In late October last year, I had written the post, pictured to the left, about an NTSB investigation into the 29 September 2010 hydrogen balloon downing that had likely killed sport balloonists and adventurers Richard Abruzzo and Carol Rymer Davis over the Adriatic sea as they took part in a race.
At the time, they were presumed dead because neither the balloon nor its occupants had been found despite a significant search effort. Their sad end the likely reason it came about is now laid out in the NTSB final report, issued on Monday.
Turns out that the balloon and the remains of the crew were found by accident in December 2010 by a fishing vessel that snagged the balloon.
Despite ICAO rules that say an aircraft accident in international waters (which radar returns showed the balloon in fact, was) is to be investigated by the country in which the aircraft is registered (the US, in this case, as the balloon was N801NM), the Italian government stepped in an laid claim to the remnants and the investigation.
(UPDATE 28 October 2011 on how the investigation was handled. From an NTSB spokesman:
The Italians actually did not take over the investigation, they just claimed the wreckage, which is not all that uncommon when a potential criminal probe is launched. We see this occasionally outside the US. The Italians assisted us, but the NTSB conducted the investigation and made the determination of probable cause.)
Be that as it may, what the Italians found was this:
- According to communications transcripts from Italian air traffic control, in the last moments of the flight, the crew reported thunder and lightning in the vicinity of the balloon, that they were losing altitude due to the snow, and ultimately stated that they were descending very fast towards the sea.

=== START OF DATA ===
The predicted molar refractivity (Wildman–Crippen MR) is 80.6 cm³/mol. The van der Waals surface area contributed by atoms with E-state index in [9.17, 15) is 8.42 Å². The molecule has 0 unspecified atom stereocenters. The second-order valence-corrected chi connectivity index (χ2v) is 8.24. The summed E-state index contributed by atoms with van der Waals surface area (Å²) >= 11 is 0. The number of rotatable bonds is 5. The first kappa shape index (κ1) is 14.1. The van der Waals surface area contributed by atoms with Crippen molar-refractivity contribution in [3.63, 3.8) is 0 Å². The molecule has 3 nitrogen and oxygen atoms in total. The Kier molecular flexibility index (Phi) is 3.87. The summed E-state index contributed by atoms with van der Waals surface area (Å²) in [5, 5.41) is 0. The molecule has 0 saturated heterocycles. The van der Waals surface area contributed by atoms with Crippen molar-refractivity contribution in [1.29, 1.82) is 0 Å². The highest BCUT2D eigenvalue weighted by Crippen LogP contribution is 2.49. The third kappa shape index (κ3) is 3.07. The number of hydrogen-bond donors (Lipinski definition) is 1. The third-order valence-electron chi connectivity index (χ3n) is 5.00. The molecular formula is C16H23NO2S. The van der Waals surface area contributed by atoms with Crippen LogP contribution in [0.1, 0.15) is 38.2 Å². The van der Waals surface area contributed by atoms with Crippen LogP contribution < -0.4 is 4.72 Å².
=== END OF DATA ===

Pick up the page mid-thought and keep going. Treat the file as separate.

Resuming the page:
- A technical advisor, appointed by the Prosecutor's Office in the Court of Lucia, Italy, who claimed jurisdiction over the wreckage and the crew's remains, determined that the balloon envelope revealed "thermal damage in the lower half of the envelope consistent with a lightning strike. Further examination revealed shredding in the lower half, and slices in the upper half consistent with a hydrogen detonation."
- He found that the basket was deformed by impact damage, but displayed "no evidence of thermal damage".
- The Italian report suggests the crew was fixated with winning the race, and had discounted an experienced weather forcaster's advice not to fly that particular route.
Taking all that into account, the NTSB made its own declaration as to the probable cause:
"The crew's intentional flight into known adverse weather conditions, which resulted in destruction of the balloon envelope by lightning strike and the subsequent uncontrolled descent to the sea."